Earlier this year NRM staff, interested volunteers and Environment Centre coordinators from South Coast and Normanville got together with a plan to form a volunteer group to support the endangered Southern Brown Bandicoot in the Fleurieu Region. They are medium-sized ground-dwelling native marsupials, who have a long pointed snout, small round ears, a large rump and short, thick tail. These animals are ecosystem engineers who contribute to improvements in soil quality but need dense or thick shrubby understorey plantings to provide shelter.
The group has set their initial project in Deep Creek Conservation Park, where the Department of Environment and Water’s Fire Management team are keen to improve their understanding of the distribution of bandicoots in parks where prescribed burns are planned. Improving knowledge about where bandicoots occur helps ensure only a small proportion of bandicoot habitat are burnt at any one time.
It isn’t known currently how widespread Southern Brown Bandicoots are in Deep Creek, so this project will help provide critical information. The group will assist by setting up cameras which will record mammal activity, then go through the photos to ID and manage the data that is retrieved.
Want to help? We are looking for volunteers to join this group and become active in helping with setting out cameras, collecting and collating data, and eventually look at moving the focus to other areas of the Fleurieu to collect further much needed information.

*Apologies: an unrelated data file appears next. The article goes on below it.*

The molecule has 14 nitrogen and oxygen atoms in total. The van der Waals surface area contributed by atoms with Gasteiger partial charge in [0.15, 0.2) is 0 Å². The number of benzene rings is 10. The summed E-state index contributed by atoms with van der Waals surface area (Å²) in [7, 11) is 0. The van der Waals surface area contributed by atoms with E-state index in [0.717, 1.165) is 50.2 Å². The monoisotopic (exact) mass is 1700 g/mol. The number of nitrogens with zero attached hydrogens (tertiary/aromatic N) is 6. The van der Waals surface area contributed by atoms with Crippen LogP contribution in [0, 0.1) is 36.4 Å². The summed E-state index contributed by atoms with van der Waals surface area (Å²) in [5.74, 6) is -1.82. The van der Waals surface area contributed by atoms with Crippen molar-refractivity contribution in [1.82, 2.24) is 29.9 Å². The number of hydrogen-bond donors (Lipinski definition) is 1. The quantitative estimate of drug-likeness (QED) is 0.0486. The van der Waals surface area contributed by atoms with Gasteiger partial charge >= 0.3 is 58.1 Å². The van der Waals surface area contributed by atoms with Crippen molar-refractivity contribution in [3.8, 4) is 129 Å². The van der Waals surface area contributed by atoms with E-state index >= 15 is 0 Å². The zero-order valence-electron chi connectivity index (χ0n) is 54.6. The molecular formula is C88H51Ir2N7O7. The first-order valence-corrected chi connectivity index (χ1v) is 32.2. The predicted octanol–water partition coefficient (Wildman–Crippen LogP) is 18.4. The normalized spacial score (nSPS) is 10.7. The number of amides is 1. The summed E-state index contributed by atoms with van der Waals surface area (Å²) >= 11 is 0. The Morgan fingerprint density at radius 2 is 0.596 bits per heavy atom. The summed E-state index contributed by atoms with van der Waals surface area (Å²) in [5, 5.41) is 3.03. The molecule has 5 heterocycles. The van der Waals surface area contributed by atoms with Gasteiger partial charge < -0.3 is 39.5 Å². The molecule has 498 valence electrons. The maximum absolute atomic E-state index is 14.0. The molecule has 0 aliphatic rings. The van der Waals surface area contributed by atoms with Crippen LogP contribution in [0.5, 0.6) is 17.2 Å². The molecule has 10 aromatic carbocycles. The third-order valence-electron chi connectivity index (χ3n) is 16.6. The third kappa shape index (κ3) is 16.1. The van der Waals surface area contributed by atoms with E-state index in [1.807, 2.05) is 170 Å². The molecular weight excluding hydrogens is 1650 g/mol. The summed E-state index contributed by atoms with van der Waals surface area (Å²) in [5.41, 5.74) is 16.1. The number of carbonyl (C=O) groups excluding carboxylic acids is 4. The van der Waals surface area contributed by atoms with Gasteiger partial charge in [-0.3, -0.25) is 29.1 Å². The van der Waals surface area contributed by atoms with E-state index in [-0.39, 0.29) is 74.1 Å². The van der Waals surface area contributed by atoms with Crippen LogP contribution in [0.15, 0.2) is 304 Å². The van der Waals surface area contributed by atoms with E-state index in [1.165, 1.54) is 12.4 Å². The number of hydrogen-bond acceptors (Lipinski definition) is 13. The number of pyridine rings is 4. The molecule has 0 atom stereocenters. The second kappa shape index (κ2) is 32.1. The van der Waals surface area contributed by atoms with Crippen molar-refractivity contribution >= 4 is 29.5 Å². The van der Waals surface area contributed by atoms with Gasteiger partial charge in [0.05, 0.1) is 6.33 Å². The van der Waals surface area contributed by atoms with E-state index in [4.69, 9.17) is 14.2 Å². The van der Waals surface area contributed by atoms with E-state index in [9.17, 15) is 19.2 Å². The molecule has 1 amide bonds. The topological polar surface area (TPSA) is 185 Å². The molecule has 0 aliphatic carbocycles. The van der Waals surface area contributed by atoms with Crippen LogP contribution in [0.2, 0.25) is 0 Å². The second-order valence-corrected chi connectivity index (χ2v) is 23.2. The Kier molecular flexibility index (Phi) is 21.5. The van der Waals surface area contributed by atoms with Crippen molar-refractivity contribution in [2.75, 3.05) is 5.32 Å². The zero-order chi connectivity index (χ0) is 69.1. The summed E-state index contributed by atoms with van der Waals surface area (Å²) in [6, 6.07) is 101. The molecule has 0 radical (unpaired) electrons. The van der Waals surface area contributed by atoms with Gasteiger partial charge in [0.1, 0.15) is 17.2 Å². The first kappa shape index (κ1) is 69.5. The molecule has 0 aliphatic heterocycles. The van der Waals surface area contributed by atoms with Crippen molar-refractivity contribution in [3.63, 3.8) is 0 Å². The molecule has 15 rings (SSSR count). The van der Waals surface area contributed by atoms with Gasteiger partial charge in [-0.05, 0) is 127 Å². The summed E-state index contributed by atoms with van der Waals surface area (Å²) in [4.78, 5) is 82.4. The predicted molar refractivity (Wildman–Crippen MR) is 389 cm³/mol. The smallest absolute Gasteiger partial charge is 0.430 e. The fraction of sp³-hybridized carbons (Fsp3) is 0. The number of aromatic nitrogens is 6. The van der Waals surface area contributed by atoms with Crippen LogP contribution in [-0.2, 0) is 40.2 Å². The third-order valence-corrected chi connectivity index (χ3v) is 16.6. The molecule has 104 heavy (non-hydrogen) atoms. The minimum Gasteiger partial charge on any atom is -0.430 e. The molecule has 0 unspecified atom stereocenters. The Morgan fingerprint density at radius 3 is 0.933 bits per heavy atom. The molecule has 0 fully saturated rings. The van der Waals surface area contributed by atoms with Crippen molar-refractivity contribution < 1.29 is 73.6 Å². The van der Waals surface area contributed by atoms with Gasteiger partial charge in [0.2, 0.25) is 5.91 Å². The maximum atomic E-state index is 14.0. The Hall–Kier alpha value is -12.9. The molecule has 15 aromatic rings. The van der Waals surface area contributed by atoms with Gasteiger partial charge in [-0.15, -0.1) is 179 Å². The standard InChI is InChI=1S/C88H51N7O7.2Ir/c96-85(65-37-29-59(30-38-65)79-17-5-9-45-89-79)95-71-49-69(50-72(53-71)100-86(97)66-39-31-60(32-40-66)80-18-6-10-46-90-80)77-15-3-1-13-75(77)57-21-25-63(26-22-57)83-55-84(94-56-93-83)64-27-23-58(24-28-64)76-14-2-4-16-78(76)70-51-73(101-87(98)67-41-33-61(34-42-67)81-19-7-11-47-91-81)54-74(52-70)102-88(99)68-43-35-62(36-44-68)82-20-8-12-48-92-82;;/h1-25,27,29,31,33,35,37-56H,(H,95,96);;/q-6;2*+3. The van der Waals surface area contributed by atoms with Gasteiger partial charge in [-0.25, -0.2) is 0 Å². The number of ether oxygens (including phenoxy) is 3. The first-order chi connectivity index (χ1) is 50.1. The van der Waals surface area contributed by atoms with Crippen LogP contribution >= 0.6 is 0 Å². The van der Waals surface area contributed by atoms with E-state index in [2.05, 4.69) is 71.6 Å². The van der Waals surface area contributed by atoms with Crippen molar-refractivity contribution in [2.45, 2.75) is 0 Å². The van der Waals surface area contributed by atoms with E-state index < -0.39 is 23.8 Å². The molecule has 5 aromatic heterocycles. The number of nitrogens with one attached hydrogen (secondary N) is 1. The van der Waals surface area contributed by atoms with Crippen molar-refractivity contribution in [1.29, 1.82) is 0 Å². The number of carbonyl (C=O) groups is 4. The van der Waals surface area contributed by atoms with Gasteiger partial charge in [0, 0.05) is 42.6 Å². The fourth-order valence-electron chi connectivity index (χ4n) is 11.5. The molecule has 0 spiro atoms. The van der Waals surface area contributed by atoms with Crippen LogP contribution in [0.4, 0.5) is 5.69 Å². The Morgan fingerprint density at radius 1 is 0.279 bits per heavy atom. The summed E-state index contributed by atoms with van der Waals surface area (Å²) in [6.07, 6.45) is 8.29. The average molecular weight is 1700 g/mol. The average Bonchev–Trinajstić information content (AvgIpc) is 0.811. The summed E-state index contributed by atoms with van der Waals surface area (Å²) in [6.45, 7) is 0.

Contact us at South Coast Environment for more information and to record your interest and learn about training sessions planned.
South Coast Environment Centre has partnered with Toc H South Australia to establish a ‘Friends of…. ‘ group to help protect and maintain a 1.5 hectare patch of scrub on their Victor Harbor campsite, now known as Openlight Camp. This is the largest contiguous bushland block of intact native vegetation within the Victor Harbor region with a very high diversity of native plant, bird and reptile species. It includes nationally listed vulnerable and near threatened species such as the Butterfly spyridium (Spyridium coactilifolium) and Fringed pseudanthus (Pseudanthus micranthus). A number of invasive weed species including Bridal veil, boneseed and bluebell creeper exist. An on-site nursery can be used for propagating native seeds, some of which will be collected from the site.
This group, known as ‘Valley View Scrub Savers’ has now been formed and has established a work plan to address some of the actions required to protect this area. A newly renovated onsite volunteer hub with kitchen, bathroom and meeting space is available for use by volunteers. Other plans include putting up nest boxes and cameras to identify what native animals are using the site, setting up a comprehensive photographic record of plant species as well as weeding, mulching.